This past week my 13-year old was officially diagnosed with ADHD. It’s both a relief and a huge burden for me.
The relief comes from the fact that I can now put a name to so many of the frustrations that have plagued both my daughter and myself over the past 10 years. I’m not a bad parent, and she’s not lazy. Phew!
The burden that I now bear is that fuzzy gray horizon of what comes next? What are my options? What’s the right answer? Where do I begin? There’s a lot of information out there, and everyone I speak to seems to offer new opinions and advice.
When I reflect on it, I recognize this as a familiar feeling. I’ve been here many times before, both in my personal life as well as my professional life. In fact, I realize that feeling overwhelmed is usually the beginning of any big challenge I have faced. Now my next step is to get organized and climb this mountain, one step at a time.
Being that this is a blog geared towards nonprofits, I’ve also been thinking about how the world of fundraising often feels like the chaos of ADHD. There are so many things on our to do list, and so many solutions clamoring for our attention. Regardless of what fundraising challenge you are currently tackling – be it writing year-end appeals, researching foundations, or planning your materials for your next capital campaign – when you are lost in the fog, here are some thoughts to find your path:
- Inform yourself, but don’t get sucked down the internet black hole.
One lesson that I continue to learn (often the hard way) is the sheer amount of information that exists in our world. It’s so easy to get lost going from one resource to another, always looking for the elusive “perfect” solution.
In my opinion, information is good, but too much information is a time suck and a recipe for chaos.
So how do I address this? On my good days, when I’m practicing what I preach, I allot myself a designated chunk of time. I set the timer, and then turn off email notifications, Facebook, and the cute YouTube videos. I may write a specific list of search terms to Google, or a list of websites I want to check for reference material. Today’s list might be exploring medications. Tomorrow might be alternatives to medication. However, when that timer goes off I stop. And regroup.
- Make an educated decision and go for it.
I am an admitted perfectionist and this one’s hard for me. There may not be one perfect solution, but there are lots of good decisions that will serve you well. The catch is that you actually have to act on them.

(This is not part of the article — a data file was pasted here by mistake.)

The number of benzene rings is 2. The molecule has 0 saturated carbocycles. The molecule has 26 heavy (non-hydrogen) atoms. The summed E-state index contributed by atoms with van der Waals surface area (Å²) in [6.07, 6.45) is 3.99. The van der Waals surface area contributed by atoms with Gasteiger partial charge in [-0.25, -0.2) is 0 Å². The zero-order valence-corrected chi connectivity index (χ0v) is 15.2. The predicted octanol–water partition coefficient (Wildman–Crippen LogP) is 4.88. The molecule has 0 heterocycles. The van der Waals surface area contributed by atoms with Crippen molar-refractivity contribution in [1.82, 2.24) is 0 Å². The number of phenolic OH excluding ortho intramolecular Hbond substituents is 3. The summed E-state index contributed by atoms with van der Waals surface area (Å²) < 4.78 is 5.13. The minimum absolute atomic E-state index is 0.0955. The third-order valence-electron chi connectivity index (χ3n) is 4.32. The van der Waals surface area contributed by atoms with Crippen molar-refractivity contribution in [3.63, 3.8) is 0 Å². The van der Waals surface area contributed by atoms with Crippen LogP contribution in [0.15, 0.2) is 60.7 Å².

So once you’ve armed yourself with a reasonable (a.k.a. not overwhelming) amount of information, make a decision, make a plan, and follow through. Close your eyes, trust yourself and go with what feels right to you, instead of getting caught up in what everyone else is telling you is right.
- Listen to your results and learn from your experiences.
Earlier this year I read The Confidence Code by Katty Kay and Claire Shipman. It was a fascinating dive into the biological, psychological, and chemical science behind the differences in confidence between men and women, and I highly recommend it. One of my biggest take-aways from the book was to “fail fast.”
“…rather than waiting for your idea or plan to pan out perfectly, you should move quickly to figure out what works and what doesn’t.”
While at its surface this scares my perfectionist nature to death, when I take time to think about it, it makes sense. During my first science test in 6th grade, I couldn’t get past the 3rd question. I got a 30%. It was horrifying for me, but I survived to tell the tale, and I think that was the moment where I taught myself how to take tests.
- When all seems lost, take a walk.
I’m an ardent advocate for spending time in nature. The latest book that I read was The Nature Fix by Florence Williams. She explores the impact of different “doses” of nature on people’s physical and mental health. And she has a whole chapter on the effects of nature on ADHD. Looking at recent studies on the relationship between ADHD and outdoor activity:
“In one experiment, exposure to nature reduced reported symptoms of ADHD in children threefold compared with staying indoors.”
If taking a walk in the woods or a park can give an ADHD brain an opportunity to recharge, what can it do for our generally over-stimulated, over-informed brains? Oftentimes being away from the source of the challenge gives us a new perspective and new insight.
In summary, cut through the fundraising chaos by: 1) getting meaningful information, 2) moving forward with a decision, and 3) learning from your results. Try something new! And if you need a fresh perspective, take a walk.
I’d love to hear your ideas on finding your focus in work and life (and if you have any tips for parenting a teenager with ADHD, I’m open to that as well). Share your ideas below, or contact me at email@example.com.
If you haven’t already done so, join my mailing list for more fundraising and nonprofit development ideas. Thanks for reading, and I wish you new challenges, so that you can find new success in the coming year.
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